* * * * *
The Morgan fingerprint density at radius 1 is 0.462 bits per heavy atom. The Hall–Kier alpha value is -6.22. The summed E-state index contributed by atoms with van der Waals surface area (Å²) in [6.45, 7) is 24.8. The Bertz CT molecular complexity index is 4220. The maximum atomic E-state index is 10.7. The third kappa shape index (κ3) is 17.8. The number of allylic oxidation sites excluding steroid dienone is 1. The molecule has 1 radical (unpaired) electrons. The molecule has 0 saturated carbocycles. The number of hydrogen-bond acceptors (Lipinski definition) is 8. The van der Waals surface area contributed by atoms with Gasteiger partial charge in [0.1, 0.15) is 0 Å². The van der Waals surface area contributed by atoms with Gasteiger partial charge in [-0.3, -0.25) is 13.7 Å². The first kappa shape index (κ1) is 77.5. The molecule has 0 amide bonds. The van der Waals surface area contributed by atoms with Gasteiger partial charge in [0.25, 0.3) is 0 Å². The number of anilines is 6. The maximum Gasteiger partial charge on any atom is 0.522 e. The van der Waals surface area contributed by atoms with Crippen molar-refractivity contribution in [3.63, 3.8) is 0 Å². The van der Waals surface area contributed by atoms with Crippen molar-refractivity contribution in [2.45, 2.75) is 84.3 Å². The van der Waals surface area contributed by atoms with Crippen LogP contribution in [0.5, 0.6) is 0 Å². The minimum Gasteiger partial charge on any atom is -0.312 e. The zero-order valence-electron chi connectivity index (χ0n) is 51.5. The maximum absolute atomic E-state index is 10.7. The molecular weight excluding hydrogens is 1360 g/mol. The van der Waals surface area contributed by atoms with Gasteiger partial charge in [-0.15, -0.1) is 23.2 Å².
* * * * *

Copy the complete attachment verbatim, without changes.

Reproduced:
The Morgan fingerprint density at radius 1 is 0.462 bits per heavy atom. The Hall–Kier alpha value is -6.22. The summed E-state index contributed by atoms with van der Waals surface area (Å²) in [6.45, 7) is 24.8. The Bertz CT molecular complexity index is 4220. The maximum atomic E-state index is 10.7. The third kappa shape index (κ3) is 17.8. The number of allylic oxidation sites excluding steroid dienone is 1. The molecule has 1 radical (unpaired) electrons. The molecule has 0 saturated carbocycles. The number of hydrogen-bond acceptors (Lipinski definition) is 8. The van der Waals surface area contributed by atoms with Gasteiger partial charge in [0.1, 0.15) is 0 Å². The van der Waals surface area contributed by atoms with Gasteiger partial charge in [-0.3, -0.25) is 13.7 Å². The first kappa shape index (κ1) is 77.5. The molecule has 0 amide bonds. The van der Waals surface area contributed by atoms with Gasteiger partial charge in [0.25, 0.3) is 0 Å². The number of anilines is 6. The maximum Gasteiger partial charge on any atom is 0.522 e. The van der Waals surface area contributed by atoms with Crippen molar-refractivity contribution in [3.63, 3.8) is 0 Å². The van der Waals surface area contributed by atoms with Crippen molar-refractivity contribution in [2.45, 2.75) is 84.3 Å². The van der Waals surface area contributed by atoms with Crippen LogP contribution in [0.5, 0.6) is 0 Å². The minimum Gasteiger partial charge on any atom is -0.312 e. The zero-order valence-electron chi connectivity index (χ0n) is 51.5. The maximum absolute atomic E-state index is 10.7. The molecular weight excluding hydrogens is 1360 g/mol. The van der Waals surface area contributed by atoms with Gasteiger partial charge in [-0.15, -0.1) is 23.2 Å².